relevant stakeholders to improve the quality of Board Member Attributes, Board Attributes, Information Access and Disclosure, in optimizing
strategic role BoC in RBV, in mitigating Agency Dynamics towards achieving the Bank’s Sustainable Competitive Advantage.

Keywords: Corporate Governance, Resource-Based View, Agency Theory, Board of Commissioners, Independent Commissioner,
Information Access and Disclosure, Sustainable Competitive Advantage.

Description:


Introduction

Indonesia has over 250 million population and the fourth largest economy in Asia. This has made Indonesia as one of the world’s biggest potential Banking markets. Growth in profitability, loans and assets has been stronger than in other ASEAN countries, although an economic slowdown in 2015 and early 2016 curbed sector growth before an upswing in 2017 (Oxford Business Group, 2018). The Indonesian market has historically been – and continues to be – highly profitable in comparison to more developed economies. The Banking sector still offers plenty of untapped potential and room for competition, leaving opportunities for higher margins and new product development. This can be observed from Hamada’s (2018) study that Indonesia’s Banking sector is small in terms of the size of the country’s real economy where credit provided by the Banking sector in terms of percentage of Indonesia’s gross domestic products (GDP) remains low (around 36 per cent in 2016), and access to the finances of small and medium enterprises (SMEs) is limited. Looking at this attractive potential as well as market and macro economy challenges in the Indonesian Banking Industry, Faulkenberry (2020) suggested the importance of sustainable competitive advantages for a company to thrive in navigating those challenges.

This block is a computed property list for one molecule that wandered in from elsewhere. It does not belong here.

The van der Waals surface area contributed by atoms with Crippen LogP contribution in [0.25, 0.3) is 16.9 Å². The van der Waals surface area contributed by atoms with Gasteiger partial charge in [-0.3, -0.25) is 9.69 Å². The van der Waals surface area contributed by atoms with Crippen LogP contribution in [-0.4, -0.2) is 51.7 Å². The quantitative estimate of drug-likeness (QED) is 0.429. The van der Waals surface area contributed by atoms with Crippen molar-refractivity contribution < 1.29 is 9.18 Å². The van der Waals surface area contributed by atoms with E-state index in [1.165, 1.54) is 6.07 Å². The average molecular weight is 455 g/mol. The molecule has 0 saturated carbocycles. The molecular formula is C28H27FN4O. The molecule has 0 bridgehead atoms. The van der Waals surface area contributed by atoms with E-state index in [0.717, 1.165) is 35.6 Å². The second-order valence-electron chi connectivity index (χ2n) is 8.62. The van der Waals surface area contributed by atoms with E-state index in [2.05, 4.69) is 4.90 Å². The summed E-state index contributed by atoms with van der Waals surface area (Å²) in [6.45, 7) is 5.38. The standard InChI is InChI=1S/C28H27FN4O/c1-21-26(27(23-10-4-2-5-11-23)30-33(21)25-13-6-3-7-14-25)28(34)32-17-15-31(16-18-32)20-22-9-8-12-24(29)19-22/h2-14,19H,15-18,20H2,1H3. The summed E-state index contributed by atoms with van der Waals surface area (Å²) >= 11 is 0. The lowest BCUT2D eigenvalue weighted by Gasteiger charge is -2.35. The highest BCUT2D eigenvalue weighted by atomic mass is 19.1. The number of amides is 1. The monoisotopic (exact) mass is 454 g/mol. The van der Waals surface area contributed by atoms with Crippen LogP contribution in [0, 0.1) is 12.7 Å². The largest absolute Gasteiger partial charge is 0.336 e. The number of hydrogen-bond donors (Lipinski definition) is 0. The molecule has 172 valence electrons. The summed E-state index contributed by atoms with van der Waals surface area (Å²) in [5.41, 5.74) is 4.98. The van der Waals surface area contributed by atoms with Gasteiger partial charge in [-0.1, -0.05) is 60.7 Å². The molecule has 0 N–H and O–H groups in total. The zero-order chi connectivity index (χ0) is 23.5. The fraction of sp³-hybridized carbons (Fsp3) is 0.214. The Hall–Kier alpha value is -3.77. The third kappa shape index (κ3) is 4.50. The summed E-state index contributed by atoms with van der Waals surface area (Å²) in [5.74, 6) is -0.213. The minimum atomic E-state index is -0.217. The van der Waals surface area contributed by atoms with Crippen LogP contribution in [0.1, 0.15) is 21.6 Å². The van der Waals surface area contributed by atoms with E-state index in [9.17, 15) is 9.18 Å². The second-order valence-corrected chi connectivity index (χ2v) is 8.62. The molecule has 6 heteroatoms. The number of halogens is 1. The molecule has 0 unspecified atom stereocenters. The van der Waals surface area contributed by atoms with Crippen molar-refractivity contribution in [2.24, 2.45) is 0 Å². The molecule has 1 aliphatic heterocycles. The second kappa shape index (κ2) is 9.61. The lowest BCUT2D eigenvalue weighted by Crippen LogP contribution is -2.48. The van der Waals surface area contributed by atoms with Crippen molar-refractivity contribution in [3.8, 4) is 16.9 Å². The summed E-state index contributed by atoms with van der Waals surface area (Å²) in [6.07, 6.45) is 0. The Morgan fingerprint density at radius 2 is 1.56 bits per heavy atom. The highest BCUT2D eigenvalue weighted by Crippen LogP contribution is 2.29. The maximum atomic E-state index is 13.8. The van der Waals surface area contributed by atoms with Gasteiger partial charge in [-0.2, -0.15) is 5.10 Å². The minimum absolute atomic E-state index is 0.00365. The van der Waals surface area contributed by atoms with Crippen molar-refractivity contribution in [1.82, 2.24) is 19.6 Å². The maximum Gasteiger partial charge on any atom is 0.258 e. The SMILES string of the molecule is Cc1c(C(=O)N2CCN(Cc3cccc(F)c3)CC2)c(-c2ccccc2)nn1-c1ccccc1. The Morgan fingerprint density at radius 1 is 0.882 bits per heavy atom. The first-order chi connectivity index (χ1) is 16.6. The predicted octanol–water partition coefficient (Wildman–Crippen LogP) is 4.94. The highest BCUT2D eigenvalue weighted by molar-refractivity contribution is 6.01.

After the 1998 financial crisis, one of the main programs of revitalization of Indonesian Banks was the implementation of the Indonesian Banking Architecture which was launched by Bank Indonesia on January 9, 2004. Main aspect underlying this Architecture is the weak Banking capacity as characterized by a lack of corporate governance and core Banking skills in most of the Banks, where required remedies are crucial (Lutfi
et al, 2012).

Lutfi et al, (2012) further stated that considering this problem, one of the six pillars of the Indonesian Banking Architecture program is creating Good Corporate Governance to strengthen the internal condition of the Indonesian Banking system. Since 2006 until today, Bank Indonesia has issued various regulations with a view to improve the corporate governance of Indonesian Banks.

The broader objectives of corporate governance are: to protect the interests of shareholders and various other stakeholders including customers, suppliers, employees and society at large, to ensure full transparency and integrity in communication and to make available complete, accurate and